So, I figured that lace knitting was something you just looked at, but you didn’t actually dare do yourself. Instead, I just did crochet lace which was apparently the only form of lace allowed to be made by the ‘common’ person. Yet, I still wanted to make knitted lace.

When the opportunity came to make a head covering for a swap on Ravelry, I looked for a crochet version but couldn’t find one that moved me. Then I stumbled upon the lace veil that I posted about before. It was beautiful and reminded me of the lace coverings I would see women wear in Catholic church. But it was knitted. And I wasn’t allowed to knit lace. “What’s going to happen? Is the lace knitting mafia is going to bust down our door and kick your ass?”, my hubby asked. No. But like telling a child they are dumb, it was hard to break through those negative thoughts that were placed in my head as a young knitter. I decided that I would use the head covering as my way to break through everything negative I ever heard or felt about knitting lace.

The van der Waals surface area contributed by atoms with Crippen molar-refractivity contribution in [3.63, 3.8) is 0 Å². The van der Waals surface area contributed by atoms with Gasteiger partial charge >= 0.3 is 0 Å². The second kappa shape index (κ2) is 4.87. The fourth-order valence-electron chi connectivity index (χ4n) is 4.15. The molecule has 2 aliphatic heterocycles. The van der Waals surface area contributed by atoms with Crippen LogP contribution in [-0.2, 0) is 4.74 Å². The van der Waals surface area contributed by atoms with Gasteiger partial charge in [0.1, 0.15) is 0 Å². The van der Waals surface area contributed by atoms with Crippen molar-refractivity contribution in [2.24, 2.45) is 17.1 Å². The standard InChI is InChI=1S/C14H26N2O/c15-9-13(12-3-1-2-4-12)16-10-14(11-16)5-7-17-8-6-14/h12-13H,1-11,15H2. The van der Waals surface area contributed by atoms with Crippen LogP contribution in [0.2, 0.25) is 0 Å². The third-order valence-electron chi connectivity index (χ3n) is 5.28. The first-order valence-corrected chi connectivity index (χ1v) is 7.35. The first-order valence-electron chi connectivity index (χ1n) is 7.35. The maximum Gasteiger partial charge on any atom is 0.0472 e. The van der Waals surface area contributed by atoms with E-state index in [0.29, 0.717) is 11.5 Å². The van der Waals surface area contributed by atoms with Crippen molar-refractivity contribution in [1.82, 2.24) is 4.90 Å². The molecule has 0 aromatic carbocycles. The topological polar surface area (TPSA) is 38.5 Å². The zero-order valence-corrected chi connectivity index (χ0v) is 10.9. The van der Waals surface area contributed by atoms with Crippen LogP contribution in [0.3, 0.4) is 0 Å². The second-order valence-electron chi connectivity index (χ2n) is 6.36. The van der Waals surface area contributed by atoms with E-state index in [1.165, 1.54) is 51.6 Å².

I cast on and knitted away. I made mistakes, but didn’t rip my work out. I knew that if I ripped out my work, then I would use it as an excuse to not restart. So, I knitted on. And before I knew it, a pattern was taking shape through my fingers. It was lumpy and messy and looked nothing like the picture, but I pressed on. When I finally did my bind off, I damped the lace with some cool water and then laid it out on a piece of felt. Gently, I pulled and pinned down the lace. It was like watching magic in slow motion but still not being able to see how the magician pulled the rabbit out of the hat. I stepped back and saw the most beautiful piece of knitting ever and then I looked down at my hands, not sure how I could have made it.